Check Mate: Japan Forced to Adapt to New Job-Hunting Standards

Updated: Nov 11, 2019

Written by: James Cahyadi

Publish date: November, 2019

Things are changing. As of next year, we can expect Japan's current job-hunting system to be almost extinct. We interviewed students to see what they know about the change, and reviewed the new up and coming trends for Japan's work landscape.

New Standards

In the year 2018, Keidanren (日本経済団体連合会)or the Japan Business Federation, Japan’s largest business lobby, announced that they would abolish the decades-old recruitment guidelines that have shaped Japan’s job hunting system since post-war era Japan. This change is critical because it is a ripple that could potentially start a wave in Japanese society.

Job-hunting in Japan is infamously difficult for a few different reasons.

1. The lifetime employment system which values character over skills, and puts pressure on students.

2. The standardized and very strict rules greatly limit individuality.

3. All new hiring is done only during a distinct time period every year. This keeps companies from being able to hire year-round and bring in new people when they need them.

Announcing the age-old shuukatsu system is going to be abolished is to completely derail Japan’s working landscape--affecting not only new recruits but also current employees. And rightly so, this news is causing a huge commotion in Japan.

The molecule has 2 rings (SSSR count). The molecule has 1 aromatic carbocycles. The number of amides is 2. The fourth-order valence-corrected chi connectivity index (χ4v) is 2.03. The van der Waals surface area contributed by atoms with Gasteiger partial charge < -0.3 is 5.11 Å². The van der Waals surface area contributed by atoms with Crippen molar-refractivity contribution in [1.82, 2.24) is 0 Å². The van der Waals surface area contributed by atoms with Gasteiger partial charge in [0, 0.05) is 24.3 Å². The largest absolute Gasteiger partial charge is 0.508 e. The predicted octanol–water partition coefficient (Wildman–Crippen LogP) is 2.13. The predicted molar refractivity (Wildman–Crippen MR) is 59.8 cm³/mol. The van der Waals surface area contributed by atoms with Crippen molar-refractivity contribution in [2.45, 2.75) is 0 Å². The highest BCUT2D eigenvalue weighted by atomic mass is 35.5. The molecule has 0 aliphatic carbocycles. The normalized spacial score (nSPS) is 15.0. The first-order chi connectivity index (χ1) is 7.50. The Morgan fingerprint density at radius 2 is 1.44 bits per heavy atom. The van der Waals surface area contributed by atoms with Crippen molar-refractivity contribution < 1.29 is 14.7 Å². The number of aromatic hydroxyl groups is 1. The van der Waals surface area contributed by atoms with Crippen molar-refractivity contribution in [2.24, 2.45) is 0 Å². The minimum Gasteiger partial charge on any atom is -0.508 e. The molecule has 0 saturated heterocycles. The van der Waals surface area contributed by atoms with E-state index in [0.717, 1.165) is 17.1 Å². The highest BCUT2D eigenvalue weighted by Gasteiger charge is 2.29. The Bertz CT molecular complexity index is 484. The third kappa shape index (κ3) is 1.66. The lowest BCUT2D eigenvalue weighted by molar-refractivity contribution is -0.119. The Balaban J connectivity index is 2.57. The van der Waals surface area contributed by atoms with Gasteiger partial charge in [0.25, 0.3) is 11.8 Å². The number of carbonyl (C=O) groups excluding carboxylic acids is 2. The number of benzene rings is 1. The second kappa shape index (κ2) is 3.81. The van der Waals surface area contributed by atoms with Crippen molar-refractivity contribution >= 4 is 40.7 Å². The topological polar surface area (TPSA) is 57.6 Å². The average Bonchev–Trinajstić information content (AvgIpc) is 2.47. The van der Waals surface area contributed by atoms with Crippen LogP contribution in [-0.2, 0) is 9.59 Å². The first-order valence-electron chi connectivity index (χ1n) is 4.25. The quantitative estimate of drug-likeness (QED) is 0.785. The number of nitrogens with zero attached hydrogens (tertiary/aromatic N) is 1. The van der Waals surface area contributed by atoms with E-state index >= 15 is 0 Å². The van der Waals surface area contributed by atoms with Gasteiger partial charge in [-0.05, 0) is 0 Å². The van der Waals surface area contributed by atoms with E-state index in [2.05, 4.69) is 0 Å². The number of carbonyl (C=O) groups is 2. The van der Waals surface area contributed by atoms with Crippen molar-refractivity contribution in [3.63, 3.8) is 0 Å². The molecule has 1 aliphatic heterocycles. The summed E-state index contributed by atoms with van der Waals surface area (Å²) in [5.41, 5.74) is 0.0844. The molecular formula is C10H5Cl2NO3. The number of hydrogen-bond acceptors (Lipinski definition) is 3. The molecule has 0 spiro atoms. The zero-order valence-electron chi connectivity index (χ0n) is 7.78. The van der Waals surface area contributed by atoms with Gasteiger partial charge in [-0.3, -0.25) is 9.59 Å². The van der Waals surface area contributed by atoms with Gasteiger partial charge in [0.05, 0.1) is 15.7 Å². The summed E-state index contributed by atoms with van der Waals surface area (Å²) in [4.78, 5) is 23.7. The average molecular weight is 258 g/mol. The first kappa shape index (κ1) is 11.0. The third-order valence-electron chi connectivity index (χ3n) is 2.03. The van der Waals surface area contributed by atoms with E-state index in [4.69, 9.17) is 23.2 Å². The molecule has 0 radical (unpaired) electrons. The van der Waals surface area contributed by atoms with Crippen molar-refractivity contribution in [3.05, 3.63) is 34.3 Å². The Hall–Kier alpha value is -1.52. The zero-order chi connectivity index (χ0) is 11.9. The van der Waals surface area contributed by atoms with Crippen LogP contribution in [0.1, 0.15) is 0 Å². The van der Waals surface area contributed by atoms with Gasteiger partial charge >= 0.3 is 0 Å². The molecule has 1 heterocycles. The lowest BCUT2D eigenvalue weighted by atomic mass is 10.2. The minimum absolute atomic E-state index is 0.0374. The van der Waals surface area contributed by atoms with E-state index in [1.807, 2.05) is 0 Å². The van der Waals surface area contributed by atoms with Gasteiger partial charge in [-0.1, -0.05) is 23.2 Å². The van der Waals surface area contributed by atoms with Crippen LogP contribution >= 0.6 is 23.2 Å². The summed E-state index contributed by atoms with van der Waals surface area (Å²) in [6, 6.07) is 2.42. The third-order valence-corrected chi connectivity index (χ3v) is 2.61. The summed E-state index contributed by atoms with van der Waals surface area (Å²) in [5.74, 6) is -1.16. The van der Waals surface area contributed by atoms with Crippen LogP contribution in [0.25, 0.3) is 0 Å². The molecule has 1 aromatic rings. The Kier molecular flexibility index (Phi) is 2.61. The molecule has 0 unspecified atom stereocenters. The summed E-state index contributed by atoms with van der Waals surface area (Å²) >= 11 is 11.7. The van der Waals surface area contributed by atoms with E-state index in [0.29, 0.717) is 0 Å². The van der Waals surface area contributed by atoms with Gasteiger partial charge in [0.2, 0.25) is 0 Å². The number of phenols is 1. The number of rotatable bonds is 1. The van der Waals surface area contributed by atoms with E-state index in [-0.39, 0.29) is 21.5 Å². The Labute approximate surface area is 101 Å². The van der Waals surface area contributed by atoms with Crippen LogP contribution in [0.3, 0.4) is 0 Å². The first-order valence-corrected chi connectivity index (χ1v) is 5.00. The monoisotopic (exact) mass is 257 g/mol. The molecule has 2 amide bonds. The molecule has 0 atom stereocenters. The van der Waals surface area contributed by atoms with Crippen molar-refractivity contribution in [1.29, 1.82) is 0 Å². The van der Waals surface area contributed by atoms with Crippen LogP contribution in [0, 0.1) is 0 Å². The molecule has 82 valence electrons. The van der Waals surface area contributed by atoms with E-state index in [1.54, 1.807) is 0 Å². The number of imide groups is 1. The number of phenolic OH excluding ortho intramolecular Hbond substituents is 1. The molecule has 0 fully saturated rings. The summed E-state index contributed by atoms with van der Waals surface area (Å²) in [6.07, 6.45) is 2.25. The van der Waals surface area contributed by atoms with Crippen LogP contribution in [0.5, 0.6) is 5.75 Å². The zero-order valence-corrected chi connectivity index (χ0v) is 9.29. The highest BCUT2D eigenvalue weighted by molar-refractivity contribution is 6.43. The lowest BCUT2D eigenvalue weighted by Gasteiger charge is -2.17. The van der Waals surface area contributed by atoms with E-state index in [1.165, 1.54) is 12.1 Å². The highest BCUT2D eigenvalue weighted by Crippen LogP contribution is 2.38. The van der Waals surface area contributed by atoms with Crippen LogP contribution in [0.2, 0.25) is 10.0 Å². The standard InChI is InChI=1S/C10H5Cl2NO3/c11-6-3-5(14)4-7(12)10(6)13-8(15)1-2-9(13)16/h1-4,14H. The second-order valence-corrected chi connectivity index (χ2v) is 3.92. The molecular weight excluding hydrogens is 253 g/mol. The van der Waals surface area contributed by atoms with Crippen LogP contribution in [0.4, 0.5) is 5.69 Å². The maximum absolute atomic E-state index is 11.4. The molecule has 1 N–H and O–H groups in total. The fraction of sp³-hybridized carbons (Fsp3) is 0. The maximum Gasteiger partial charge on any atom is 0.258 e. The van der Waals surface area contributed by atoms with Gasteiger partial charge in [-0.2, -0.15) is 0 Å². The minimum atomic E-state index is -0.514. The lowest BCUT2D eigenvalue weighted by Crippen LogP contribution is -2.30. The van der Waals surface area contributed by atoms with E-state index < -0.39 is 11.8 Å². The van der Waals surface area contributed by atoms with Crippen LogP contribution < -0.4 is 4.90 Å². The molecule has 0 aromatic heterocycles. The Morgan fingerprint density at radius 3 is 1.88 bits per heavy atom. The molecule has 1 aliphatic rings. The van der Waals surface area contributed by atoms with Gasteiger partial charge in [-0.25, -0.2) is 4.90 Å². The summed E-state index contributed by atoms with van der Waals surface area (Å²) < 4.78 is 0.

According to the Japan Times, a number of students, universities, and businesses are reportedly worried that the shift will lengthen or complicate the already arduous job hunting process. Though at the same time, many others appear to welcome the change, believing that it is simply a matter of time before they have to scrap the current guidelines.

We surveyed 30 university students currently undergoing their studies in Tokyo, considering that they are the ones to be most heavily affected by this policy revision.

Students’ Voice

Of the 30 students we surveyed, about 25% were Japanese with the rest being foreigners living in Japan. Over half of the respondents are currently 2nd years and all of our respondents will be graduating between 2021-2023, which means that they will be the ones to immediately experience the effects of Keidanren’s decision to scrap their current guidelines.

We were surprised by the widespread lack of knowledge both on the side of Japanese students and foreign students. Over 70% of those surveyed claim to understand only bits and pieces of the process, or not much. 10% say they know nothing at all.

There is a clear lack of knowledge on the traditional job-hunting process, from both international and Japanese students alike. It seems there is also a lack of knowledge of the huge change about to occur, with 60% of respondents stating they did not know about the change.

Many respondents held the belief that despite all the talk, in actuality this policy change will not really affect how most companies conduct recruitment.

This view is directly challenged by a poll held by Mainichi, which specifically inquired roughly 125 ‘leading companies’ from various fields which includes companies like NissanMotor Co., Tokio Marine Holdings, etc.